Disclaimer: The reviews I post on The Self Rescue Princess won’t be the usual style of book review that talks about all the points and elements of a novel. My intention is to focus on heroines that I believe exemplify the spirit and character of a self-rescuing princess or are on their way to achieving that status.
Now on to the review:
The Help is filled with women from two different ‘stations’ in life who are becoming self-rescuing princesses. Each women have grown up in a time where the color of a person’s skin determined their worth, and these women are discovering that there is more to being a good person than continuing behavior taught to you. And defending yourself isn’t always a sign that one doesn’t have manners. There is a time to stand up for yourself–and others. The Help shows strong women coming to that point during a period in history when doing so put a person’s life in danger. There are some wonderful tender moments that I’d like to mention but won’t so I don’t spoil the book for anyone.
The character that drew me in the most was Minny. There are some situations in her life that might make someone think she isn’t a self-rescue princess, but Minny never acts or feels like a victim. For her, that was the way the world worked for someone of her race and yet Minny never gave up. She was herself, showing restraint at times in order to ensure she’d have a job as a maid to take care for her family. She does put with verbal and physical abuse from people, but she doesn’t allow it to define her or overcome her. What I found truly amazing about Minny was that she was able to care (love) someone that she expected to hate. Minny fought her instinct to judge based on past experiences and see someone for who they truly were.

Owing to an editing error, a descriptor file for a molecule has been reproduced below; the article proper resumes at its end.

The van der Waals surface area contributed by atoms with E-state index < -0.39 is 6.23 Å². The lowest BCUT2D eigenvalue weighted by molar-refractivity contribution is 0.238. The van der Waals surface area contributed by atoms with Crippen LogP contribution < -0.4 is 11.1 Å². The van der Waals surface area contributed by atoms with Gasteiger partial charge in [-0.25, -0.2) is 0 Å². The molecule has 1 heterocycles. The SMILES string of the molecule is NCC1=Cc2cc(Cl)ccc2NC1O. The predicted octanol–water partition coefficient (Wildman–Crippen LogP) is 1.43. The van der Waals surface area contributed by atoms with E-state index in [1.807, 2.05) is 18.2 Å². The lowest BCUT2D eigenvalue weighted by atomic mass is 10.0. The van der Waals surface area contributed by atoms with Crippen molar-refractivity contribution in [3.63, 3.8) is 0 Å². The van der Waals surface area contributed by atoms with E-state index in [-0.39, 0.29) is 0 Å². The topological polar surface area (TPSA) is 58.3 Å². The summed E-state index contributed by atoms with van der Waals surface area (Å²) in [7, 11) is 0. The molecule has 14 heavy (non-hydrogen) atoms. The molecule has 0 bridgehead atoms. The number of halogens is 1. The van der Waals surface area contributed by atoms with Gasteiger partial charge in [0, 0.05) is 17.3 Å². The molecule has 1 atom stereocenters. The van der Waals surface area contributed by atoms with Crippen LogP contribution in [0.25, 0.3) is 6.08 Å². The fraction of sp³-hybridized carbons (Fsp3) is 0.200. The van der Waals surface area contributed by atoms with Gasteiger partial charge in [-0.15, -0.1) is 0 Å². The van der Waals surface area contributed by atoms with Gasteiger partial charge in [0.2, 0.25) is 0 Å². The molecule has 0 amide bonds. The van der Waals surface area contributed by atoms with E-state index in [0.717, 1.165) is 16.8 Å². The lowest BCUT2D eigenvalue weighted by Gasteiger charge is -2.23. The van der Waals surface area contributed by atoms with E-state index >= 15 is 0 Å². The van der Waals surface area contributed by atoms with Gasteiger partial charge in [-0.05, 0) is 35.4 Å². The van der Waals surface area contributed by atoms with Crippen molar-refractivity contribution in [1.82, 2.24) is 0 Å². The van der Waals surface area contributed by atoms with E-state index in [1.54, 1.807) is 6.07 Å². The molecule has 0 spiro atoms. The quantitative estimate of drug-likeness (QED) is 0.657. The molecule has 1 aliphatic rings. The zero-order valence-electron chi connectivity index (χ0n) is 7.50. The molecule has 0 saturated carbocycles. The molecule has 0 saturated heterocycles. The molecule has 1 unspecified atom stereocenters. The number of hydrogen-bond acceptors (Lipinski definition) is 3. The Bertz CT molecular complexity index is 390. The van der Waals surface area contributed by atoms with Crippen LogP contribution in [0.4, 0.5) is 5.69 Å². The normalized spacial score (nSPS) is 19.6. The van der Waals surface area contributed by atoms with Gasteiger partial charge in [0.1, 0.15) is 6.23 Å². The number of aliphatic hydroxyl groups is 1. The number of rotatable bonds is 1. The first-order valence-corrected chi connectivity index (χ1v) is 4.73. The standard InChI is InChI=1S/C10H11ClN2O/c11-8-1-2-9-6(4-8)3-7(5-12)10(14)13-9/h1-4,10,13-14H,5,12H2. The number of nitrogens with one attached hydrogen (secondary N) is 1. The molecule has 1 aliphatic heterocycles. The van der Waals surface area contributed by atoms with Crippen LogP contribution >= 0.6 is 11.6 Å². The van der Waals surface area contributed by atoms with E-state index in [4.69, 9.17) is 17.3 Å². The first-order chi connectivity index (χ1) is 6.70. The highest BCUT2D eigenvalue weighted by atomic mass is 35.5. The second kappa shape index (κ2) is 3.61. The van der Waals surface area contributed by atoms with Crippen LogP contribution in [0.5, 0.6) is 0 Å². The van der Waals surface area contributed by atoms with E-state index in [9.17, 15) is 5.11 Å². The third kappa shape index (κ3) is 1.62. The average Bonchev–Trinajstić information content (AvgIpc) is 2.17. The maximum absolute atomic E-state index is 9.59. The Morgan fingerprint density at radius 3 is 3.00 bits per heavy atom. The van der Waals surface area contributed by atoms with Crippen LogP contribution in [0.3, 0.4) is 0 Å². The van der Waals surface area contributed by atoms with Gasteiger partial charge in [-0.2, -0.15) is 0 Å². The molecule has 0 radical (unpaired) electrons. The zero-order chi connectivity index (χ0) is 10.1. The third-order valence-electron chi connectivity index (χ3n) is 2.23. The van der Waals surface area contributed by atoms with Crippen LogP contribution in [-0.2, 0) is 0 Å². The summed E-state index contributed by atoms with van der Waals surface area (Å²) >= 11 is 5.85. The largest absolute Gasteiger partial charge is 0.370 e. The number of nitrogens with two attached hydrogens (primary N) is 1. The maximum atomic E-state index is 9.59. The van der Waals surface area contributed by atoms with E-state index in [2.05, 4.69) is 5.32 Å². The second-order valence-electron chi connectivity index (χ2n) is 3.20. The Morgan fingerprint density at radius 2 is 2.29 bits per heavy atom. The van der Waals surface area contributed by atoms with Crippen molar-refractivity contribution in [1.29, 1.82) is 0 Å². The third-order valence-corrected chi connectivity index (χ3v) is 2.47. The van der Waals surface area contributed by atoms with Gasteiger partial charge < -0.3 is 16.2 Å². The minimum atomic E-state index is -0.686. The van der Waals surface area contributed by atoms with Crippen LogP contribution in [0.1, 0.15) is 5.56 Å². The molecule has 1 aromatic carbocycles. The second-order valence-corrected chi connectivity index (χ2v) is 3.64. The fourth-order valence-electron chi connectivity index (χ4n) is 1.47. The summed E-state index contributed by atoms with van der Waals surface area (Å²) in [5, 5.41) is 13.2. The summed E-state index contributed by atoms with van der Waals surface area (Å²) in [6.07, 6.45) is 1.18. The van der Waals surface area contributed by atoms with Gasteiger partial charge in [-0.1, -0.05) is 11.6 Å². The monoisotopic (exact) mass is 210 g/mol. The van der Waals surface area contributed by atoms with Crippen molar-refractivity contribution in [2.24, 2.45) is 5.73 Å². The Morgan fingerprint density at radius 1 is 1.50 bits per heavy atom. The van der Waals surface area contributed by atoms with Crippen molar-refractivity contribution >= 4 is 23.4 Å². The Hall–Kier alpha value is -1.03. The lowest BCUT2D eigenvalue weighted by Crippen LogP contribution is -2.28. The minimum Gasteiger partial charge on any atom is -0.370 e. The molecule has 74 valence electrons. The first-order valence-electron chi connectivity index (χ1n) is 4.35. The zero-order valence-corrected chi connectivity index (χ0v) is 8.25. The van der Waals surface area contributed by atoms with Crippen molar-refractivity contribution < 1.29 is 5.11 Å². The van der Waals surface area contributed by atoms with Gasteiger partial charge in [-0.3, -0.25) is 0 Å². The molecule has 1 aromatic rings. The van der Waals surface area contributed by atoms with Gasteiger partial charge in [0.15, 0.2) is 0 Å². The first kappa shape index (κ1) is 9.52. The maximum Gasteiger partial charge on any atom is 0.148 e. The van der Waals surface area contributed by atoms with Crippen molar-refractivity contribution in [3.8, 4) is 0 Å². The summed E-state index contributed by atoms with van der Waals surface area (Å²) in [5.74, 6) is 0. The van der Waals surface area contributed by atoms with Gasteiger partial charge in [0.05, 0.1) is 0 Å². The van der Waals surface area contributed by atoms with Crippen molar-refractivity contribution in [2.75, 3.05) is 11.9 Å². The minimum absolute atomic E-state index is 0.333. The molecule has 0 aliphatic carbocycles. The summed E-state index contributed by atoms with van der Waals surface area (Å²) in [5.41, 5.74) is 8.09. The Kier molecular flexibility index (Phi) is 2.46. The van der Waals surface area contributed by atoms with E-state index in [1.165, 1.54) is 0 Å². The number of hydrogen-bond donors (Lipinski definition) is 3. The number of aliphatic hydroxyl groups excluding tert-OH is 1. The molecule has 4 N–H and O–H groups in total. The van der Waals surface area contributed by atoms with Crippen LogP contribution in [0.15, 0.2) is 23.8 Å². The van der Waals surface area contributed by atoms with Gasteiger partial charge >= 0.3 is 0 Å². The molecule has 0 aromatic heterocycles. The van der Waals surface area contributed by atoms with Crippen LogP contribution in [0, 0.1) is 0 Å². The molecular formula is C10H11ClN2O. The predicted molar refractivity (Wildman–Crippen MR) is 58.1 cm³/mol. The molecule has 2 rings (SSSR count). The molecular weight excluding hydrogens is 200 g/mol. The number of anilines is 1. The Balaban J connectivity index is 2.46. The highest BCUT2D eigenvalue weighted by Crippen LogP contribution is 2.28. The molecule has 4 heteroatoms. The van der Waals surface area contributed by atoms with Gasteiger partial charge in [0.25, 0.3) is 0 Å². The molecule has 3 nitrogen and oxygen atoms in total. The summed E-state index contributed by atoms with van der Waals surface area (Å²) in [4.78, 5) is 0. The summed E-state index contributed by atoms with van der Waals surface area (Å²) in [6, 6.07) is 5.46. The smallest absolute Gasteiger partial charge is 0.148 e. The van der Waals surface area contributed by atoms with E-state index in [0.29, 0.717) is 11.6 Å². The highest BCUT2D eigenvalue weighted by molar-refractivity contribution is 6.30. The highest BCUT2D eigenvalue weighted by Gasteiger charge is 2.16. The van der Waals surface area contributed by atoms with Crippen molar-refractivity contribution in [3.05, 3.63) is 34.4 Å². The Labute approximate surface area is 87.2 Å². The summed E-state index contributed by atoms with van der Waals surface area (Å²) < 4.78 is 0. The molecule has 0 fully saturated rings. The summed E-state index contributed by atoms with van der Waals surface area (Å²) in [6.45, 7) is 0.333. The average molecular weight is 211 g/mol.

Miss Aibileen felt like the heart of the book. Aibileen was a woman who always encouraged, always loved, even knowing that in the future that love would be overlooked or ignored once a child grew up. While she was concerned about herself, her greatest worries were for her friends, family and the young children she worked with. Her compassion was always on the surface.
Miss Skeeter took a look at the way her friends, family–and even herself–had dismissed the maids that worked for them. The ‘Help’ loved and cared for them when they were children. When those children grew up, they treated the maids as ‘help’ not as the women that loved them as their own. Skeeter knew it had to change. She risked her reputation and friendships.
The true spirit of a self-rescuing princess, or in this case self-rescuing princesses, is woman/women standing up for themselves, for others, and especially by each other. They decided to do what they could, in the only way they knew how, to have their voices heard and to change their circumstances — and the life of their daughters and other women ‘destined’ to follow in their footsteps.